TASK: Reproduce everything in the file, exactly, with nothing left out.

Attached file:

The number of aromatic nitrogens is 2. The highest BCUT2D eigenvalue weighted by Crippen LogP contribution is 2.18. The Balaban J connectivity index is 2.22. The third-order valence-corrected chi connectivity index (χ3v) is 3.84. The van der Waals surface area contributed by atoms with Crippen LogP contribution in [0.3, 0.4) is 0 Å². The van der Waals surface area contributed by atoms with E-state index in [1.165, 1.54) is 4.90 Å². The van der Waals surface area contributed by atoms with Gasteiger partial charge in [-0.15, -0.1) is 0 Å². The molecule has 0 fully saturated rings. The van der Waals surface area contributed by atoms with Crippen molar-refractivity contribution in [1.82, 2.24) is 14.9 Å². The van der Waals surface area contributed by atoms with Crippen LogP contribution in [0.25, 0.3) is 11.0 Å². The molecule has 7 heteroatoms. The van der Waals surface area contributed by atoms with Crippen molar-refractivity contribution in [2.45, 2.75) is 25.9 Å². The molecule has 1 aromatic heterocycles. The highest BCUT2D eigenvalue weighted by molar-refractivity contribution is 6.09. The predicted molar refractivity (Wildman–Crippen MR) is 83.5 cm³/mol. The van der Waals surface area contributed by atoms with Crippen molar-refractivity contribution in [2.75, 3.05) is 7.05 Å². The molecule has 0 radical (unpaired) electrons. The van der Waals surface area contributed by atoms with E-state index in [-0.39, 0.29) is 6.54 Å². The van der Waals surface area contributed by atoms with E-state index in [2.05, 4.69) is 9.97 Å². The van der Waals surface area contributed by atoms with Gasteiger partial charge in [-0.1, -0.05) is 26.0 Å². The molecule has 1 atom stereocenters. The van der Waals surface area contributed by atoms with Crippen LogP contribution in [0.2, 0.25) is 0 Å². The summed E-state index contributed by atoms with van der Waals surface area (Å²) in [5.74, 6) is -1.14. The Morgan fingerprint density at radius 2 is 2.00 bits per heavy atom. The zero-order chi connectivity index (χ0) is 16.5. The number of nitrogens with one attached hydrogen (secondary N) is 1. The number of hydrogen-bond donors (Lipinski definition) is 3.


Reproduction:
The number of aromatic nitrogens is 2. The highest BCUT2D eigenvalue weighted by Crippen LogP contribution is 2.18. The Balaban J connectivity index is 2.22. The third-order valence-corrected chi connectivity index (χ3v) is 3.84. The van der Waals surface area contributed by atoms with Crippen LogP contribution in [0.3, 0.4) is 0 Å². The van der Waals surface area contributed by atoms with E-state index in [1.165, 1.54) is 4.90 Å². The van der Waals surface area contributed by atoms with Gasteiger partial charge in [-0.15, -0.1) is 0 Å². The molecule has 0 fully saturated rings. The van der Waals surface area contributed by atoms with Crippen molar-refractivity contribution in [1.82, 2.24) is 14.9 Å². The van der Waals surface area contributed by atoms with Crippen LogP contribution in [0.25, 0.3) is 11.0 Å². The molecule has 7 heteroatoms. The van der Waals surface area contributed by atoms with Crippen molar-refractivity contribution in [2.45, 2.75) is 25.9 Å². The molecule has 1 aromatic heterocycles. The highest BCUT2D eigenvalue weighted by molar-refractivity contribution is 6.09. The predicted molar refractivity (Wildman–Crippen MR) is 83.5 cm³/mol. The van der Waals surface area contributed by atoms with Crippen molar-refractivity contribution in [2.75, 3.05) is 7.05 Å². The molecule has 0 radical (unpaired) electrons. The van der Waals surface area contributed by atoms with E-state index in [-0.39, 0.29) is 6.54 Å². The van der Waals surface area contributed by atoms with E-state index in [2.05, 4.69) is 9.97 Å². The van der Waals surface area contributed by atoms with Gasteiger partial charge in [-0.1, -0.05) is 26.0 Å². The molecule has 1 atom stereocenters. The van der Waals surface area contributed by atoms with Crippen LogP contribution in [0.2, 0.25) is 0 Å². The summed E-state index contributed by atoms with van der Waals surface area (Å²) in [5.74, 6) is -1.14. The Morgan fingerprint density at radius 2 is 2.00 bits per heavy atom. The zero-order chi connectivity index (χ0) is 16.5. The number of nitrogens with one attached hydrogen (secondary N) is 1. The number of hydrogen-bond donors (Lipinski definition) is 3.